s) A Committee member commented that according to the ‘Find My Dentist’ website, there were no dentists currently accepting patients in their area and the nearest dentist is 3.8 miles away. NHS England agreed to look at this and said that work was ongoing to improve the NHS website and the information about individual dental practices.
t) Concern was raised that increasing the length of time before recall could result in patients losing contact with the surgery that they normally attend because they are not formally registered and a practice only has a responsibility for two months after a course of treatment has finished. NHS England responded that practices will still demonstrate loyalty to patients but the benefit will be in freeing up appointments for those who need it.
u) NHS England agreed to look into concerns of reports that patients attending the Community Dental Service are being deregistered from that service once their course of treatment has finished. This would have implications for prevention work and also increase the workload of GPs in re-referring people. Concerns were also raised that there is no Community Dental Service centre in the city centre despite it having the worst health outcomes.
v) The main issues relating to access to dental care by looked after children are maintaining contact and ensuring attendance by those who move frequently and communication with previous dentists about past care and treatment. There is a proposal to have a paper record of dental treatment that stays with the child to try and overcome the later problem.
The Committee welcomed the intentions to improve access to dental care in the City, especially for vulnerable populations and those who already experience barriers in accessing healthcare, but raised concerns about the scale of what it has been possible to achieve so far.
(1) request that NHS England provide:
i. up-to-date maps of services in the City; and
ii. contact information for councillors to report dental practices that say they are unable to accept NHS patients;
(2) recommend that NHS England:
i. ensure that its website contains up-to-date information on dental practices;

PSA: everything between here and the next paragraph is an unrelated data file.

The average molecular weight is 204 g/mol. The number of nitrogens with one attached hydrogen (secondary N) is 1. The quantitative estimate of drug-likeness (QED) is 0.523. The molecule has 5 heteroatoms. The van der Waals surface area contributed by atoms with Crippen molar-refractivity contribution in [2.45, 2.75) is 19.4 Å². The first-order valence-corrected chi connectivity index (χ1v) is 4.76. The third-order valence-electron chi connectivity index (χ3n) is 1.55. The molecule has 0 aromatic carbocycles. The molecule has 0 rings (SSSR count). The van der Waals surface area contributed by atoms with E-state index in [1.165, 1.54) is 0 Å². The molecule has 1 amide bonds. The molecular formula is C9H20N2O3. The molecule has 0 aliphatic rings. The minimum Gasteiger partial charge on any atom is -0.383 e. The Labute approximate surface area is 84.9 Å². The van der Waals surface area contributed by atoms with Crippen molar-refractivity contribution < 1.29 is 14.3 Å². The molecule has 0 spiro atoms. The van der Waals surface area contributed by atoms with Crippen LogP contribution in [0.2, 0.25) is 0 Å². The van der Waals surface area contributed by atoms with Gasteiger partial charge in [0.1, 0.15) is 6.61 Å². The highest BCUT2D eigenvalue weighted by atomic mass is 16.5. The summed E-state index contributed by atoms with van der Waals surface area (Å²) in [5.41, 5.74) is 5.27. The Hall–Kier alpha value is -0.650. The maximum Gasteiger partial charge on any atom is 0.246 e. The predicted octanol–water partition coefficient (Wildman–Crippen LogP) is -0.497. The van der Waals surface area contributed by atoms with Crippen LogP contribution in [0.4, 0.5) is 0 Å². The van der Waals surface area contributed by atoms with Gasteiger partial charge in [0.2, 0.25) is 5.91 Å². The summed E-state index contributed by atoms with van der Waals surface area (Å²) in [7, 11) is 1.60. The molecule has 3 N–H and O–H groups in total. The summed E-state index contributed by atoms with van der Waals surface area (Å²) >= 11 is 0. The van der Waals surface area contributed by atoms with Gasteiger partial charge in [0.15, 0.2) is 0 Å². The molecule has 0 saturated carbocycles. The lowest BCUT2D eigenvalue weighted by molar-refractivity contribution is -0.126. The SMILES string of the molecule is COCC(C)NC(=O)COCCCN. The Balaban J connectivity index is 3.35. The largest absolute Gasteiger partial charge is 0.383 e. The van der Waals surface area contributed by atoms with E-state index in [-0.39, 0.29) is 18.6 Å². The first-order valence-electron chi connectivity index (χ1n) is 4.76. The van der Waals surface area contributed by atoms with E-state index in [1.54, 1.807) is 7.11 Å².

ii. review pathways for the Community Dental Service to ensure that patients aren’t ‘off-rolled’ after a course of treatment has finished; and
iii. make a concerted effort to increase recruitment of dental practitioners in the City
(3) recommend that NHS England and the Council work together to identify what be done to progress fluoridation of Nottingham’s water;
(4) recommend that the Corporate Parenting Board explore the issues looked after children are facing in accessing dental treatment; and
(5) request that once responsibility for local commissioning has transferred to the Integrated Care Board, the Board attend a meeting of the Committee to discuss how local commissioning can better meet local need.
Dr Stephen Shortt, Nottingham and Nottinghamshire Integrated Care Board, gave an overview of the emerging Primary Care Strategy for the Nottingham and Nottinghamshire Integrated Care System. He highlighted the following information:
a) The health and care system needs strong and effective primary care, aligned with other integrated care system models. When primary care performs well it saves lives, improves health outcomes, reduces health inequalities and reduces costs within the system as a whole. The Primary Care Strategy seeks to recognise this and identify what further improvements are needed over the next few years to support primary care.
b) The outgoing chair of the Royal College of General Practitioners has stated that current arrangements are not working for either patients or professionals and that, while primary care performs well, it is under duress and not meeting everyone’s needs.
c) The Strategy needs to establish strategic intent, create motivation for significant system transformation, ensure a fairer distribution of resources that equitably reflects difference, outline a plan for recruitment and retention and support networking with other professionals. It must be realistic and optimistic.
d) The three themes are: laying the foundations to recover primary care; improving primary care quality; and making the system sustainable.
e) In terms of work to lay the foundations to recover primary care there is a need to establish a clear culture, narrative and purpose which sets out what primary care needs to do, reflecting patient complexity and expectation and the voice of GPs; the person-GP ‘compact’, which came under pressure during the Covid pandemic, needs to be restored; and ways of improving access, which lots of patients are dissatisfied with and data shows is hugely variable, in terms of days and times of access, methods of access and continuity of clinical professional need to be identified.
f) In terms of improving primary care quality enabling technology needs to be better utilised and buildings fit for purpose; there needs to be good access to records including by patients; clinicians need to be more easily able to talk to each other to analyse problems and effect solutions; and a population health management approach that supports prevention and wellbeing needs to be implemented. Good progress has been made by Primary Care Networks (PCNs) but things now need to move to the next phase under Integrated Care Teams. There is insufficient measurement, especially on outcomes, to ensure that patient need is being met.